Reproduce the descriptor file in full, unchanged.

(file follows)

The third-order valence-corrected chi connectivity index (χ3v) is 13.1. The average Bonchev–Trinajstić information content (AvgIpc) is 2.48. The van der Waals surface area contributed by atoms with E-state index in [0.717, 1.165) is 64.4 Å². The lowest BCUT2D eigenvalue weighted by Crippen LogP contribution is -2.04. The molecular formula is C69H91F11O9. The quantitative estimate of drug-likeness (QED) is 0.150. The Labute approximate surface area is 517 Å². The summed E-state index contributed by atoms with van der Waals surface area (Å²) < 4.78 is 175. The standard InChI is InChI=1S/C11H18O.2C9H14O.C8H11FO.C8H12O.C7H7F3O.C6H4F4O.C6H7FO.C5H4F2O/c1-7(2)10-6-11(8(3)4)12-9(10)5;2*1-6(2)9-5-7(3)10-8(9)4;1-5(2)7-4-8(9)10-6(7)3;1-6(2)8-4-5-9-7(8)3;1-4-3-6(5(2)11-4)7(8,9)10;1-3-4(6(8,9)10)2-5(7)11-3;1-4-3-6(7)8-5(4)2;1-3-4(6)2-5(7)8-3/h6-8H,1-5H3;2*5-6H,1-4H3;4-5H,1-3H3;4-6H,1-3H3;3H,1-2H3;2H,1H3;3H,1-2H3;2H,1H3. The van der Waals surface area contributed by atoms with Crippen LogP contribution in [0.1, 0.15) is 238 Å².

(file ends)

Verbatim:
The third-order valence-corrected chi connectivity index (χ3v) is 13.1. The average Bonchev–Trinajstić information content (AvgIpc) is 2.48. The van der Waals surface area contributed by atoms with E-state index in [0.717, 1.165) is 64.4 Å². The lowest BCUT2D eigenvalue weighted by Crippen LogP contribution is -2.04. The molecular formula is C69H91F11O9. The quantitative estimate of drug-likeness (QED) is 0.150. The Labute approximate surface area is 517 Å². The summed E-state index contributed by atoms with van der Waals surface area (Å²) < 4.78 is 175. The standard InChI is InChI=1S/C11H18O.2C9H14O.C8H11FO.C8H12O.C7H7F3O.C6H4F4O.C6H7FO.C5H4F2O/c1-7(2)10-6-11(8(3)4)12-9(10)5;2*1-6(2)9-5-7(3)10-8(9)4;1-5(2)7-4-8(9)10-6(7)3;1-6(2)8-4-5-9-7(8)3;1-4-3-6(5(2)11-4)7(8,9)10;1-3-4(6(8,9)10)2-5(7)11-3;1-4-3-6(7)8-5(4)2;1-3-4(6)2-5(7)8-3/h6-8H,1-5H3;2*5-6H,1-4H3;4-5H,1-3H3;4-6H,1-3H3;3H,1-2H3;2H,1H3;3H,1-2H3;2H,1H3. The van der Waals surface area contributed by atoms with Crippen LogP contribution in [0.1, 0.15) is 238 Å².